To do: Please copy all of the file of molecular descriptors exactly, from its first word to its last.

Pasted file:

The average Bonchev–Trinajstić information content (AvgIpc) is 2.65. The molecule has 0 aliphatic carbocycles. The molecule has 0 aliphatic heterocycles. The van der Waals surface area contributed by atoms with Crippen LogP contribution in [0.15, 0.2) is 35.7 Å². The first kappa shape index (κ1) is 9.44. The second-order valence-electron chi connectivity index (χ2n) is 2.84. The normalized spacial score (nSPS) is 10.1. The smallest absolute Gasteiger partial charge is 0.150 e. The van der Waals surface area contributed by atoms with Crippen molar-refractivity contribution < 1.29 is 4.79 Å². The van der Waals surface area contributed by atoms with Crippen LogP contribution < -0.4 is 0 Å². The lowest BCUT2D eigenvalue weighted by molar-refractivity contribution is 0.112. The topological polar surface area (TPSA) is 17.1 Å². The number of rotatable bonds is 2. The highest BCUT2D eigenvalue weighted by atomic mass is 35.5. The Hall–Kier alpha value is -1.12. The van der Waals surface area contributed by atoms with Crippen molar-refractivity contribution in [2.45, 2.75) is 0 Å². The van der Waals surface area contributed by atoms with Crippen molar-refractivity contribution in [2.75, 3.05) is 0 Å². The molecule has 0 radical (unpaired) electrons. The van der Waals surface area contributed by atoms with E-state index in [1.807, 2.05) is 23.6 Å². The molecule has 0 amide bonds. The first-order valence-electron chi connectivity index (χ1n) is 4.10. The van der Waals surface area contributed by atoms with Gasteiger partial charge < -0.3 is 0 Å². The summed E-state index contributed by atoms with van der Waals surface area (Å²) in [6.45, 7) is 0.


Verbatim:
The average Bonchev–Trinajstić information content (AvgIpc) is 2.65. The molecule has 0 aliphatic carbocycles. The molecule has 0 aliphatic heterocycles. The van der Waals surface area contributed by atoms with Crippen LogP contribution in [0.15, 0.2) is 35.7 Å². The first kappa shape index (κ1) is 9.44. The second-order valence-electron chi connectivity index (χ2n) is 2.84. The normalized spacial score (nSPS) is 10.1. The smallest absolute Gasteiger partial charge is 0.150 e. The van der Waals surface area contributed by atoms with Crippen molar-refractivity contribution < 1.29 is 4.79 Å². The van der Waals surface area contributed by atoms with Crippen LogP contribution < -0.4 is 0 Å². The lowest BCUT2D eigenvalue weighted by molar-refractivity contribution is 0.112. The topological polar surface area (TPSA) is 17.1 Å². The number of rotatable bonds is 2. The highest BCUT2D eigenvalue weighted by atomic mass is 35.5. The Hall–Kier alpha value is -1.12. The van der Waals surface area contributed by atoms with Crippen molar-refractivity contribution in [2.45, 2.75) is 0 Å². The van der Waals surface area contributed by atoms with Crippen molar-refractivity contribution in [2.75, 3.05) is 0 Å². The molecule has 0 radical (unpaired) electrons. The van der Waals surface area contributed by atoms with E-state index in [1.807, 2.05) is 23.6 Å². The molecule has 0 amide bonds. The first-order valence-electron chi connectivity index (χ1n) is 4.10. The van der Waals surface area contributed by atoms with Gasteiger partial charge < -0.3 is 0 Å². The summed E-state index contributed by atoms with van der Waals surface area (Å²) in [6.45, 7) is 0.